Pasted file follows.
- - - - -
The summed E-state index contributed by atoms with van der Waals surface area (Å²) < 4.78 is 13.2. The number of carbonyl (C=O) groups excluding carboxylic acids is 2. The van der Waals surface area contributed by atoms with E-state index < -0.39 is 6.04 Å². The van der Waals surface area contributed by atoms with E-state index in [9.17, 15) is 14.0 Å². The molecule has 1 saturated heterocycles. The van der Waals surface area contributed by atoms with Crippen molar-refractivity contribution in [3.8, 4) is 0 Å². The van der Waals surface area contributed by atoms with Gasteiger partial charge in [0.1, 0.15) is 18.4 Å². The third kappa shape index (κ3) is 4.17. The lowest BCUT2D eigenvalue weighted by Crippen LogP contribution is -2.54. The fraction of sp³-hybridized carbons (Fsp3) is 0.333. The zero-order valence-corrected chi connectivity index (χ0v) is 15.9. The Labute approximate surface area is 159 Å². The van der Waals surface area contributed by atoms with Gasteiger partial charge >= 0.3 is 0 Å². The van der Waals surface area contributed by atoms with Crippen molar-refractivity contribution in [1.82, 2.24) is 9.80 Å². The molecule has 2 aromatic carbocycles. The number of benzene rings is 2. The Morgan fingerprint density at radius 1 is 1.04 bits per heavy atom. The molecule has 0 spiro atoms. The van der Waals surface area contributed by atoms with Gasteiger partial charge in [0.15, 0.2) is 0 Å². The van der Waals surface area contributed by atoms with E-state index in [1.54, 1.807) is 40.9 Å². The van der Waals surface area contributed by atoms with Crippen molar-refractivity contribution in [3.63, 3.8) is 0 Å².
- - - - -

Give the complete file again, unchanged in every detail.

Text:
The summed E-state index contributed by atoms with van der Waals surface area (Å²) < 4.78 is 13.2. The number of carbonyl (C=O) groups excluding carboxylic acids is 2. The van der Waals surface area contributed by atoms with E-state index < -0.39 is 6.04 Å². The van der Waals surface area contributed by atoms with E-state index in [9.17, 15) is 14.0 Å². The molecule has 1 saturated heterocycles. The van der Waals surface area contributed by atoms with Crippen molar-refractivity contribution in [3.8, 4) is 0 Å². The van der Waals surface area contributed by atoms with Gasteiger partial charge in [0.1, 0.15) is 18.4 Å². The third kappa shape index (κ3) is 4.17. The lowest BCUT2D eigenvalue weighted by Crippen LogP contribution is -2.54. The fraction of sp³-hybridized carbons (Fsp3) is 0.333. The zero-order valence-corrected chi connectivity index (χ0v) is 15.9. The Labute approximate surface area is 159 Å². The van der Waals surface area contributed by atoms with Gasteiger partial charge >= 0.3 is 0 Å². The van der Waals surface area contributed by atoms with Crippen molar-refractivity contribution in [1.82, 2.24) is 9.80 Å². The molecule has 2 aromatic carbocycles. The number of benzene rings is 2. The Morgan fingerprint density at radius 1 is 1.04 bits per heavy atom. The molecule has 0 spiro atoms. The van der Waals surface area contributed by atoms with Gasteiger partial charge in [0.15, 0.2) is 0 Å². The van der Waals surface area contributed by atoms with E-state index in [1.54, 1.807) is 40.9 Å². The van der Waals surface area contributed by atoms with Crippen molar-refractivity contribution in [3.63, 3.8) is 0 Å².